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Functional Feeds: Making Trace Minerals Palatable for Pigs

by Sarah Mikesell
23 August 2021, at 12:30am

Selko, the Feed Additive brand of Trouw Nutrition, Nutreco’s animal nutrition division, is sharing research on the role that the source of trace mineral plays in helping or harming feed palatability, with a specific focus on the use of trace mineral types in creep feed or pre-weaning diets.

Palatability research in swine has demonstrated that mineral source influences feed intake. Research finds that reactive mineral sources, like sulphate-based trace minerals, can change the flavour profile and reduce feed intake, especially when high levels are present in pre- and post-weaning diets. Use of less reactive trace minerals - like hydroxychloride-based trace minerals - can support or even improve intake of feed for young swine. Establishing and supporting strong feed intake early in life can help animals reach their full potential as seen in better adaptation following weaning, along with stronger weight gain earlier and throughout the production process.

Trace mineral development

As livestock genetics have improved, animals have started to require higher levels of nutrients than are available in feed ingredients alone. This requirement is prompting the use of supplements including additive trace minerals. Trace mineral types also have seen development advancement since their initial use decades ago. Advances in feed additive technologies have improved mineral bond stability and bioavailability while reducing reactivity (Figure 1). Established in the mid-1990s, hydroxychloride trace minerals provide a more stable covalent bond that is not reactive to liquid at a neutral pH the way that sulphate-based trace minerals are. This insolubility aspect is of interest because weak metal bonds allow trace minerals to dissociate and leave metal ions free to interact with other dietary nutrients and potentially alter feed flavour. Additionally, hydroxy trace minerals have a higher metal concentration – 44-56% - than organic trace minerals and a lower price point.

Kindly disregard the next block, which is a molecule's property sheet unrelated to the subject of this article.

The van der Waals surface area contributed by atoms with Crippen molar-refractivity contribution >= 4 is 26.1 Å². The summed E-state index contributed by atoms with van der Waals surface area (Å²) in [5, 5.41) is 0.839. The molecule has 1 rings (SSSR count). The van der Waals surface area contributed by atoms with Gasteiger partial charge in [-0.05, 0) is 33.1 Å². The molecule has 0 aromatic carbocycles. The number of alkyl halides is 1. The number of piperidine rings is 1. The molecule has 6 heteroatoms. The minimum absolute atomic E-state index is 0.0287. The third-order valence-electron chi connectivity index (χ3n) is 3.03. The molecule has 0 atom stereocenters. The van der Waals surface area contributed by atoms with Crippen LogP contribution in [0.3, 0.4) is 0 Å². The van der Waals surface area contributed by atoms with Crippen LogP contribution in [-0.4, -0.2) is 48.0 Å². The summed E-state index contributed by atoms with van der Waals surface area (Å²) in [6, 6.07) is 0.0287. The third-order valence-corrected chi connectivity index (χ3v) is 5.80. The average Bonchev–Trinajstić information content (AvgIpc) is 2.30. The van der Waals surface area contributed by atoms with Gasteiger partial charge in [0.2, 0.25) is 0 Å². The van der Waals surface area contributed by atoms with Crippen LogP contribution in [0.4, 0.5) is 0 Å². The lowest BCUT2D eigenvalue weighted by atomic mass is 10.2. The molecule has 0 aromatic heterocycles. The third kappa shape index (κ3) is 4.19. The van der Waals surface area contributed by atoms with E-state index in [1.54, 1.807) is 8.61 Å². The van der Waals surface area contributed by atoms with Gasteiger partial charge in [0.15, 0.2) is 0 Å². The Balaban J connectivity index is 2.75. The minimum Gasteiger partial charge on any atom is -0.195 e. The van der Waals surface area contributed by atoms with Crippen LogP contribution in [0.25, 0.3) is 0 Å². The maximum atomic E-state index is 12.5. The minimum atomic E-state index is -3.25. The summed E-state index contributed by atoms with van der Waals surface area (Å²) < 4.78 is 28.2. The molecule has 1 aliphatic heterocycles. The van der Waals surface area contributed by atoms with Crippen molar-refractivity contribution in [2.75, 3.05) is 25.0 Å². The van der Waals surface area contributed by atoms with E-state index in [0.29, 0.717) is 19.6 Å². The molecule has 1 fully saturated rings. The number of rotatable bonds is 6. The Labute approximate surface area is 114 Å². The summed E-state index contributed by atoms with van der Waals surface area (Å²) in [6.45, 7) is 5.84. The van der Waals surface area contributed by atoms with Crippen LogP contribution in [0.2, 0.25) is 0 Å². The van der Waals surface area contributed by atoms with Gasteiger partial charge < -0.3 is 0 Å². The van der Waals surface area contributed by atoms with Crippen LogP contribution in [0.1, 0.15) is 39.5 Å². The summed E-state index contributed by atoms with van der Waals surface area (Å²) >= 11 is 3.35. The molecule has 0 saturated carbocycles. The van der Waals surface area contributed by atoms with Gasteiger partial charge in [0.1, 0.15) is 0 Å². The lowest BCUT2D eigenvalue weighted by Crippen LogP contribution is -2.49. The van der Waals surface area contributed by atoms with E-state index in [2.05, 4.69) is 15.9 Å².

Figure 1
Figure 1

Feed palatability - flavour, feed intake and feeding frequency

The taste of feed, especially for young animals, can be quite important as taste helps spur or suppress appetite and feed intake. Both ruminants and swine can taste different compounds – pigs have more taste sensors, or taste buds - than humans do, making palatability a priority. While swine can identify a range of flavours including bitter, sweet, sour, fatty or salty only certain flavours encourage pigs to keep eating. Other flavours, like bitter or salty, may prompt animals to slow or stop feed intake increasing the importance placed on feed palatability - especially with young animals learning to eat new feed.

One view of the role taste plays considers the short and long-term control of appetite involved. Short-term control relates to the size of the meal eaten at any one time, while long-term control looks at how often an animal eats or how much time occurs between meals. Feed taste and palatability help dictate how much animals eat, when they eat, how often they consume and how much.

With feed intake, certain flavours including bitter, sour and salty tastes could be related to problems with the material being eaten and often encourage an animal to slow or stop eating specific feeds, which means those flavour profiles should be avoided. (Figure 2)

Similarly, some types of trace mineral can alter feed intake by changing flavours and feed palatability. Soluble and reactive trace minerals, such as oxide and sulphate-based minerals, can start to dissolve in the mouth releasing metal ions and producing bitter or salty flavours and negatively influencing feed intake. Using a more neutral tasting and less reactive trace mineral source may be able to prevent the drop in feed intake from occurring and potentially improve feed intake.

Figure 2
Figure 2

Swine palatability research – copper intake insights from Spain and Kansas, USA

A series of studies explored the use and palatability of different types of trace mineral in swine feed. Early feeding habits help establish good feed intake during a pig’s lifetime. However, slow early feed intake can lead to digestive problems and low blood copper levels, which can prompt developmental problems.